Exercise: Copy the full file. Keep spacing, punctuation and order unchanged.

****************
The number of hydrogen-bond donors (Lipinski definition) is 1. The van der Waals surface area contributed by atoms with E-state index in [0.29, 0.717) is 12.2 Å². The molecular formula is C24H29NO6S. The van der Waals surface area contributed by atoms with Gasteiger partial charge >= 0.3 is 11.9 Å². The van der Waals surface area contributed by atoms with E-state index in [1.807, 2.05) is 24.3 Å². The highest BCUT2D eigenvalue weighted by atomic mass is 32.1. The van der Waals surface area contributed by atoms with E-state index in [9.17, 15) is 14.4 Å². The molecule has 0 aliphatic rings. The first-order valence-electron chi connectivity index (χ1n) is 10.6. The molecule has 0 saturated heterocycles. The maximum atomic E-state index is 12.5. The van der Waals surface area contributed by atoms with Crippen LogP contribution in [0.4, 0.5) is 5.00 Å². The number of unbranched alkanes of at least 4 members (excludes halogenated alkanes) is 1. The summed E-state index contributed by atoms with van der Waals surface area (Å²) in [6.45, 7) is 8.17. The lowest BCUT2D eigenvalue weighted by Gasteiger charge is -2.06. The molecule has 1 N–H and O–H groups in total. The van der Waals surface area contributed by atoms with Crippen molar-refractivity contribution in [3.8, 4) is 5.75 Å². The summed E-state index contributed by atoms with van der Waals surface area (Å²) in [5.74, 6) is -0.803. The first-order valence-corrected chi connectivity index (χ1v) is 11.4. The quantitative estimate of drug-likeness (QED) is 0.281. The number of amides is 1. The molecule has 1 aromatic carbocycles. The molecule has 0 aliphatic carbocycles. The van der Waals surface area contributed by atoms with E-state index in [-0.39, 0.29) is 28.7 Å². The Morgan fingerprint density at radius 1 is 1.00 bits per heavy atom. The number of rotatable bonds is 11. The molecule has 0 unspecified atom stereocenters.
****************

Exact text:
The number of hydrogen-bond donors (Lipinski definition) is 1. The van der Waals surface area contributed by atoms with E-state index in [0.29, 0.717) is 12.2 Å². The molecular formula is C24H29NO6S. The van der Waals surface area contributed by atoms with Gasteiger partial charge >= 0.3 is 11.9 Å². The van der Waals surface area contributed by atoms with E-state index in [1.807, 2.05) is 24.3 Å². The highest BCUT2D eigenvalue weighted by atomic mass is 32.1. The van der Waals surface area contributed by atoms with E-state index in [9.17, 15) is 14.4 Å². The molecule has 0 aliphatic rings. The first-order valence-electron chi connectivity index (χ1n) is 10.6. The molecule has 0 saturated heterocycles. The maximum atomic E-state index is 12.5. The van der Waals surface area contributed by atoms with Crippen LogP contribution in [0.4, 0.5) is 5.00 Å². The number of unbranched alkanes of at least 4 members (excludes halogenated alkanes) is 1. The summed E-state index contributed by atoms with van der Waals surface area (Å²) in [6.45, 7) is 8.17. The lowest BCUT2D eigenvalue weighted by Gasteiger charge is -2.06. The molecule has 1 N–H and O–H groups in total. The van der Waals surface area contributed by atoms with Crippen molar-refractivity contribution in [3.8, 4) is 5.75 Å². The summed E-state index contributed by atoms with van der Waals surface area (Å²) in [5.74, 6) is -0.803. The first-order valence-corrected chi connectivity index (χ1v) is 11.4. The quantitative estimate of drug-likeness (QED) is 0.281. The number of amides is 1. The molecule has 1 aromatic carbocycles. The molecule has 0 aliphatic carbocycles. The van der Waals surface area contributed by atoms with E-state index in [-0.39, 0.29) is 28.7 Å². The Morgan fingerprint density at radius 1 is 1.00 bits per heavy atom. The number of rotatable bonds is 11. The molecule has 0 unspecified atom stereocenters.